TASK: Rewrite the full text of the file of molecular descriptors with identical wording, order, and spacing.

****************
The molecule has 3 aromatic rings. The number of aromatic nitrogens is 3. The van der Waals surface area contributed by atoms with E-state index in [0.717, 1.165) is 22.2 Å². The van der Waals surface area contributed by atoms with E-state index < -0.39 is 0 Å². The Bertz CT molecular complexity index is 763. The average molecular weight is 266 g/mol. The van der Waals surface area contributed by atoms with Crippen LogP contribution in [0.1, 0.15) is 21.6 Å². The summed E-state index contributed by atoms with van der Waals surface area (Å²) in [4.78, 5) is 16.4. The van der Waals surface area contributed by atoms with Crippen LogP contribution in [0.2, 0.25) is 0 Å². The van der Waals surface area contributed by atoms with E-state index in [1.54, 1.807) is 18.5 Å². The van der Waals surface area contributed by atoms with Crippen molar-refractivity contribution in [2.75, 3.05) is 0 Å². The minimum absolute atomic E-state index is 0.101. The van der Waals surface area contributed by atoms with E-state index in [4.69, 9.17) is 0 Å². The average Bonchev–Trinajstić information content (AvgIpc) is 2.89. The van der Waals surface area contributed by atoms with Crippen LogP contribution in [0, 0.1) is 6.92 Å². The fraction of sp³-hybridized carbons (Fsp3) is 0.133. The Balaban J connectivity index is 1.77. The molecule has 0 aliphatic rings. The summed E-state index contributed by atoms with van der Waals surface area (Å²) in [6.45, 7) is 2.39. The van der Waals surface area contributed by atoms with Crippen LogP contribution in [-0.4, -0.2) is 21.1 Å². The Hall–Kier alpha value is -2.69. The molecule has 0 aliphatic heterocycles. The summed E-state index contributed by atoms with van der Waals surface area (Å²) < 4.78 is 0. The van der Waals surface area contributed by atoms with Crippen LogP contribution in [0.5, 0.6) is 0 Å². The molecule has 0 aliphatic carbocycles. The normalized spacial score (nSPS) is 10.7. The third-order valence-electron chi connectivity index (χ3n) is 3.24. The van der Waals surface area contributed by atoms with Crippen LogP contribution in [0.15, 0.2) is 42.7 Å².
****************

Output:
The molecule has 3 aromatic rings. The number of aromatic nitrogens is 3. The van der Waals surface area contributed by atoms with E-state index in [0.717, 1.165) is 22.2 Å². The van der Waals surface area contributed by atoms with E-state index < -0.39 is 0 Å². The Bertz CT molecular complexity index is 763. The average molecular weight is 266 g/mol. The van der Waals surface area contributed by atoms with Crippen LogP contribution in [0.1, 0.15) is 21.6 Å². The summed E-state index contributed by atoms with van der Waals surface area (Å²) in [4.78, 5) is 16.4. The van der Waals surface area contributed by atoms with Crippen LogP contribution in [0.2, 0.25) is 0 Å². The van der Waals surface area contributed by atoms with E-state index in [1.54, 1.807) is 18.5 Å². The van der Waals surface area contributed by atoms with Crippen molar-refractivity contribution in [2.75, 3.05) is 0 Å². The minimum absolute atomic E-state index is 0.101. The van der Waals surface area contributed by atoms with E-state index in [4.69, 9.17) is 0 Å². The average Bonchev–Trinajstić information content (AvgIpc) is 2.89. The van der Waals surface area contributed by atoms with Crippen LogP contribution in [0, 0.1) is 6.92 Å². The fraction of sp³-hybridized carbons (Fsp3) is 0.133. The Balaban J connectivity index is 1.77. The molecule has 0 aliphatic rings. The summed E-state index contributed by atoms with van der Waals surface area (Å²) in [6.45, 7) is 2.39. The van der Waals surface area contributed by atoms with Crippen LogP contribution in [-0.4, -0.2) is 21.1 Å². The Hall–Kier alpha value is -2.69. The molecule has 0 aliphatic heterocycles. The summed E-state index contributed by atoms with van der Waals surface area (Å²) < 4.78 is 0. The van der Waals surface area contributed by atoms with Crippen LogP contribution in [0.5, 0.6) is 0 Å². The molecule has 0 aliphatic carbocycles. The normalized spacial score (nSPS) is 10.7. The third-order valence-electron chi connectivity index (χ3n) is 3.24. The van der Waals surface area contributed by atoms with Crippen LogP contribution in [0.15, 0.2) is 42.7 Å².